Experts Discuss Fiscal Risks in Public Private Partnerships
Given there is no single definition of Public Private Partnerships (PPPs), experts agreed that Africa should define and determine the PPPs that are relevant to its context
ADDIS ABABA, Ethiopia, November 20, 2019/ — The Macroeconomics and Governance Division of the Economic Commission for Africa (ECA) on Tuesday held an Experts’ Group Meeting (EGM) to review and validate the draft study on “Fiscal Risks in PPPs: A Benchmark Study on Africa.”
In attendance were representatives of PPP Units, the World Bank, academia, and the private sector, with the objective of identifying key evidence-based policy messages and recommendations.
PPPs as an innovative financing instrument for infrastructure and development, have the potential to generate both public and private return, and they are increasingly being implemented by countries in Africa including in South Africa, Nigeria and Morocco. PPPs can help leverage private investment through risk-sharing between the public and private sectors.
They help bring capital, technology and expertise to projects, resulting in more efficient service delivery and ultimately lower costs to the taxpayer. Thus, leveraging the effective and efficient strengths of the public and private sectors is intended as a key factor, for the utilization of PPPs to finance infrastructure and development.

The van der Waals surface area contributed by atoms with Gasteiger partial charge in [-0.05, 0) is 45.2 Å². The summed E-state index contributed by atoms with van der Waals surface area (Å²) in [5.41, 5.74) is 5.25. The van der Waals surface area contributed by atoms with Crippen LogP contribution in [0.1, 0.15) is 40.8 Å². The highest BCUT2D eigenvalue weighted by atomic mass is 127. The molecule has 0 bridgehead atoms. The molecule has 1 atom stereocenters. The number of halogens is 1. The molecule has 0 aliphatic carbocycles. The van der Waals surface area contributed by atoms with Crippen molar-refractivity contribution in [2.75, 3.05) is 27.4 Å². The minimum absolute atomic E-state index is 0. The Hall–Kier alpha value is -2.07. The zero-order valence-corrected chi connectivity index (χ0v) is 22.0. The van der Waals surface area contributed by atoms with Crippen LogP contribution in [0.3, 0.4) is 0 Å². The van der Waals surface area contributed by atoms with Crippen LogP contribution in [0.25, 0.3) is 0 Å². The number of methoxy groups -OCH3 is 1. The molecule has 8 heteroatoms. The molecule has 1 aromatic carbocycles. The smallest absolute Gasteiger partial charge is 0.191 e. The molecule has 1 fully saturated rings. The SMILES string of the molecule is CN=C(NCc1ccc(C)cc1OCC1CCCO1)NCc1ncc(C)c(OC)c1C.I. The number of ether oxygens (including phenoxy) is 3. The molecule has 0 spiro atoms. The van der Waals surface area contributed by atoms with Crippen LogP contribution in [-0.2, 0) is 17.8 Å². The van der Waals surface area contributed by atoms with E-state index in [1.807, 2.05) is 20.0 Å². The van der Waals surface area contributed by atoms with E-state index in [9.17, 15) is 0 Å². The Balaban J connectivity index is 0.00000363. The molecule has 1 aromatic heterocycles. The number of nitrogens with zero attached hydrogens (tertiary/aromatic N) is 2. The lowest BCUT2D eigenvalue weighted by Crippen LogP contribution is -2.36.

The success of PPPs is influenced by a range of factors, given their nature as inherently risk sharing agreements. Using a PPP can reduce the fiscal cost of a project if it causes the project to have lower costs or higher revenues. However, PPPs require that governments assume contingent liabilities related to, for example, early contract termination, debt, and revenue guarantees.
PPPs can generate large fiscal risks to the Government related to direct costs and contingent liabilities (explicit and implicit), constraining availability of options for development finance. PPPs pose risks particularly for cash strapped governments that may be trying to meet fiscal targets.
In place of up-front capital investments, PPPs use annual instalments from revenue budgets to pay for infrastructure, so governments do not need to directly take loans. However, governments do often need to provide loan guarantees for the private sector, which can also add to contingent public debt commitments. Fiscal risks can be potentially large and include contingent liabilities for the government; threatened integrity of budget and planning process; and complicated maintaining of fiscal discipline and good governance.
Given there is no single definition of PPPs, experts agreed that Africa should define and determine the PPPs that are relevant to its context, with a focus of reaching its development objectives, in support of Agendas 2030 and 2063. This is a place for development planning.
Additionally, the definition of PPPs should focus on who is paying for the service, whether it is the government or the user. Caution should be taken in determining the PPPs of choice because when PPPs are structured poorly, Governments face challenges. Thus Countries should only go down the PPP path, when they have the discipline and commitment to do it in a manner that mitigates risk taking into consideration the duration of the project.